Wells Fargo to Pay $500k in Legal Fees, not $1.8M

     (CN) – Wells Fargo shareholders whose lawsuits spurred certain corporate governance reforms deserve only about a quarter of their demand for attorneys’ fees, a federal judge ruled.
     The separate, but otherwise “indistinguishable,” derivative class actions accused Wells Fargo and Wachovia of corporate mismanagement, breach of fiduciary duty, waste of corporate assets, indemnification and unjust enrichment.
     In Feuer v. Thompson, in January 2010, J.N. Feuer and other shareholders claimed that former Wachovia officers and directors breached their fiduciary duty by purchasing Golden West Bank, and “disregarded the risks undertaken by Wachovia with respect to the packaging of subprime mortgages into collateralized debt obligations and other securities,” according to the ruling.
     W.M. Rogers led the second action, Rogers v. Thompson, in January 2012.
     “The claims against Wells Fargo directors arise out of their failure to pursue these claims against the former officers and director of Wachovia, and for approving a no-consideration settlement in Arace v. Thompson et al., which purported to release virtually any and all claims against the former officers and directors of Wachovia (including many of the claims brought in the Feuer and Rogers actions),” the ruling states.
     U.S. District Judge Yvonne Gonzalez Rogers noted Friday that Richard Greenfield and Ilene Freier Brookler, of Greenfield Goodman in Manhattan, and Rose Luzon, of Shephard Finkelman Miller & Shah in San Diego, represented the plaintiffs in both federal actions, which were consolidated in California’s Northern District.
     After the parties reach a nonmonetary settlement that required Wells Fargo to implement certain corporate governance reforms, lawyers for the shareholders demanded $1.8 million in attorneys’ fees.
     Rogers called this request too high, however, and awarded them just $500,000.
     “Counsel portray the case as highly complex and extremely difficult, their labors as extensive and the results achieved by the settlement outstanding,” she wrote. “Despite this portrayal, they have provided scant support for their assertions and inapposite cases to show that the requested fee award is reasonable. While the benefits conferred upon Wells Fargo and its shareholders from these remedial measures form an adequate basis to warrant an award of attorneys’ fees, the fees requested are way out of proportion to the benefit conferred upon Wells Fargo and its shareholders.”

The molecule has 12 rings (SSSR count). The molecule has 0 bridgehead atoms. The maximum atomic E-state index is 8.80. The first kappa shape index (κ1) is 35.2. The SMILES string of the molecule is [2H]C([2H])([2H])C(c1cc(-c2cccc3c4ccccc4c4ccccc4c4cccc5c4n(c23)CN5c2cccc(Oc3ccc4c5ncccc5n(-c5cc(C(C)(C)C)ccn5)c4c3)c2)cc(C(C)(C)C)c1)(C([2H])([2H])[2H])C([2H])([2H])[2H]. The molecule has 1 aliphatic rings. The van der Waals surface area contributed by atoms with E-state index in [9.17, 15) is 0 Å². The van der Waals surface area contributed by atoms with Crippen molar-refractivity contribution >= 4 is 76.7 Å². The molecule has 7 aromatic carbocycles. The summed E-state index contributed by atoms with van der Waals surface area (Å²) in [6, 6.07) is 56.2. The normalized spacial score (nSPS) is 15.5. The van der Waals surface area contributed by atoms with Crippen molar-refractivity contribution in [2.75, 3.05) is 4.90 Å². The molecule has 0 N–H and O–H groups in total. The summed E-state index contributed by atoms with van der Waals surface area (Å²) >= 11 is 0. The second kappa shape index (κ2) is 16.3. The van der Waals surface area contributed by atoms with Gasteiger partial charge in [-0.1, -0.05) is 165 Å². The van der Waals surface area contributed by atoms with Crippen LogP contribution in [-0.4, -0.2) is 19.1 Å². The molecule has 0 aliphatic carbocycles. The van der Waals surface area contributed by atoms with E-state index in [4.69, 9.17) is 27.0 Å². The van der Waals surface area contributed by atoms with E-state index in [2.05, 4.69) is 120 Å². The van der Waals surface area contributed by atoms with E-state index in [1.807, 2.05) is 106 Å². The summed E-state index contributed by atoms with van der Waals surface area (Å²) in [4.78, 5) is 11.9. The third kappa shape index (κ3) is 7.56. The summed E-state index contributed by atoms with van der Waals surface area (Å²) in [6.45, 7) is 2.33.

The promised reform from the settlement requires Wells Fargo to adopt an Acquisition Oversight Policy. In addition, the Wells Fargo board’s Risk Committee will retain an outside consultant each year, for three years, to advise it on risk concerns.
     Rogers remarked that “the benefit achieved by the litigation here was modest and of limited duration.” She also found that “the records show excessive billing,” and that there was “very little substantive work” in both actions.
     “The only substantive work in the Feuer action was the pre-suit demand, drafting two complaints, and drafting an opposition to the defendants’ motions to dismiss,” she said. “The only substantive activity in the Rogers action was the filing of the initial complaint.”
     As such, $500,000 is more than enough consideration, according to the ruling.
     “The court considers this award generous in the circumstances,” she said.

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